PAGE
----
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Publication numberUS4356327 A
Publication typeGrant
Application numberUS 06/316,193
Publication dateOct 26, 1982
Filing dateOct 29, 1981
Priority dateOct 29, 1981
Fee statusLapsed
Publication number06316193, 316193, US 4356327 A, US 4356327A, US-A-4356327, US4356327 A, US4356327A
InventorsJohn F. Knifton
Original AssigneeTexaco Inc.
Export CitationBiBTeX, EndNote, RefMan
External Links: USPTO, USPTO Assignment, Espacenet
Process for preparing propylene glycol monoalkyl ethers and alkoxyacetones
US 4356327 A
Abstract
Propylene glycol monoalkyl ethers and alkoxyacetones are formed by contacting a mixture of carbon monoxide and hydrogen and (a) acetaldehyde or (b) an acetal and an alcohol, with a catalyst comprising a cobalt-containing compound and at least one tin- or germanium-containing promoter.
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Claims(16)
What is claimed is:
1. A process for preparing propylene glycol monoalkyl ethers and alkoxyacetones which comprises reacting a mixture of hydrogen, carbon monoxide, a material selected from the group consisting of (a) acetaldehyde and (b) an acetal of the formula:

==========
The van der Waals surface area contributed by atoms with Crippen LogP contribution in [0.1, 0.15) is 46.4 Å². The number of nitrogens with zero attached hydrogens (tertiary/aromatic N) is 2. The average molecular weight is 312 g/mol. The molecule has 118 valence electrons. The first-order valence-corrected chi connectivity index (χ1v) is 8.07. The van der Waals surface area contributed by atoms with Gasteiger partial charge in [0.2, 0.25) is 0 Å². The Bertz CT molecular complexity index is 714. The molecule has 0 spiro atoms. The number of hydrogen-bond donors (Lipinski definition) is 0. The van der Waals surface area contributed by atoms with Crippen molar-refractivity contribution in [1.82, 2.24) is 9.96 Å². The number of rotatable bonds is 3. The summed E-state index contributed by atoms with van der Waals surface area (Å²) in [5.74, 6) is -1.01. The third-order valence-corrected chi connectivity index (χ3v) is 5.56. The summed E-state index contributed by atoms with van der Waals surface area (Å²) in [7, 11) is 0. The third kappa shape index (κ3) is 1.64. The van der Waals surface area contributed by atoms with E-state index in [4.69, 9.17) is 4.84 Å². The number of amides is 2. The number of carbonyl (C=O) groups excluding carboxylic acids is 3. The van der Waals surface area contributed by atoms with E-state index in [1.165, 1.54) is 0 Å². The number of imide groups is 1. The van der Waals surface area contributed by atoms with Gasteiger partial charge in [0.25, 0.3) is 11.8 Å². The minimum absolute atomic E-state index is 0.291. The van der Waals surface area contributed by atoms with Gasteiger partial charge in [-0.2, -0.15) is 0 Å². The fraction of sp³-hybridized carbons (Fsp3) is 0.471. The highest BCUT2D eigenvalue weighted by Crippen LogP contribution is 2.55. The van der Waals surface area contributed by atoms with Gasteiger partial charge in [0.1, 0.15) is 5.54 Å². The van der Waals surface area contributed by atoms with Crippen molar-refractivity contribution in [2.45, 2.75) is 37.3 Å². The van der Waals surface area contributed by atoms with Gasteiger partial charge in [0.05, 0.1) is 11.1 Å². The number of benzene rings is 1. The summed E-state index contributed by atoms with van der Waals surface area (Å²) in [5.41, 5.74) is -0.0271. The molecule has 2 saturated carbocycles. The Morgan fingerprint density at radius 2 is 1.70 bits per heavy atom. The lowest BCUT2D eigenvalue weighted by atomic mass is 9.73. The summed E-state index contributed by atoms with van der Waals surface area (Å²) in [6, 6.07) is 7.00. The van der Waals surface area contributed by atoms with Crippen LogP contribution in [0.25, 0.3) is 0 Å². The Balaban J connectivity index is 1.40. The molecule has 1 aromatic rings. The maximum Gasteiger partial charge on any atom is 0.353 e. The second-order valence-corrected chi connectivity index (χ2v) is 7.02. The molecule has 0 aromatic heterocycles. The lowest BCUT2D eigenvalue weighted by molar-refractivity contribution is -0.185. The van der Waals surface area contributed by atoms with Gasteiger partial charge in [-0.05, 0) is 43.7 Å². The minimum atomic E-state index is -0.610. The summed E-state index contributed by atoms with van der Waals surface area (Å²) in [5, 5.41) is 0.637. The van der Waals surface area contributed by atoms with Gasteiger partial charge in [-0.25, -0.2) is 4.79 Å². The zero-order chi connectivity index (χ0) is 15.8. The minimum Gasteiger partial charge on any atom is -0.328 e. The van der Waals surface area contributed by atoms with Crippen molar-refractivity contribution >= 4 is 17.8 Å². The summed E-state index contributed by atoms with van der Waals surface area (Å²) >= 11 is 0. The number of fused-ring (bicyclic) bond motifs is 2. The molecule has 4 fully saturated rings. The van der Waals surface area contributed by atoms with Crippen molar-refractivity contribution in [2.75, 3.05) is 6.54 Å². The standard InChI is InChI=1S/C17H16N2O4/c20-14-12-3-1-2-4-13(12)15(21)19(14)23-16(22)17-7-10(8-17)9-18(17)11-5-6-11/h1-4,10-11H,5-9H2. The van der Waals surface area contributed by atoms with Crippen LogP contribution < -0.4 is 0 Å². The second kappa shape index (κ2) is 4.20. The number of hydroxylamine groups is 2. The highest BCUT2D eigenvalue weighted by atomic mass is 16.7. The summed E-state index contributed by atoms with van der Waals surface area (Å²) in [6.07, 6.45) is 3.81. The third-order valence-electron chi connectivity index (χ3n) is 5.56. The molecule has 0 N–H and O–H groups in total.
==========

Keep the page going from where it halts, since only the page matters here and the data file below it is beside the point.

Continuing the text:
(R'O)2 CHCH3 
wherein R' is an alkyl radical of from 1 to 10 carborn atoms, and an alcohol of the formula:
ROH,
wherein R is an alkyl radical of from 1 to 10 carbon atoms, in the presence of a catalyst comprising a cobalt-containing compound and a promoter selected from the group consisting of tin- and germanium-containing compounds at superatmospheric pressures of about 500 psi or greater and at a temperature of from about 50 to about 350 C.
2. The process of claim 1 wherein the said reaction mixture is heated at a temperature of about 100 to about 250 C.
3. The process of claim 1 wherein the process is conducted at a pressure of about 1000 psi to about 10,000 psig.
4. The process of claim 1 wherein the said cobalt-containing compound is selected from the group consisting of one or more oxides of cobalt, cobalt salts of a mineral acid, cobalt salts of an organic carboxylic acid and cobalt carbonyl or hydrocarbonyl derivatives.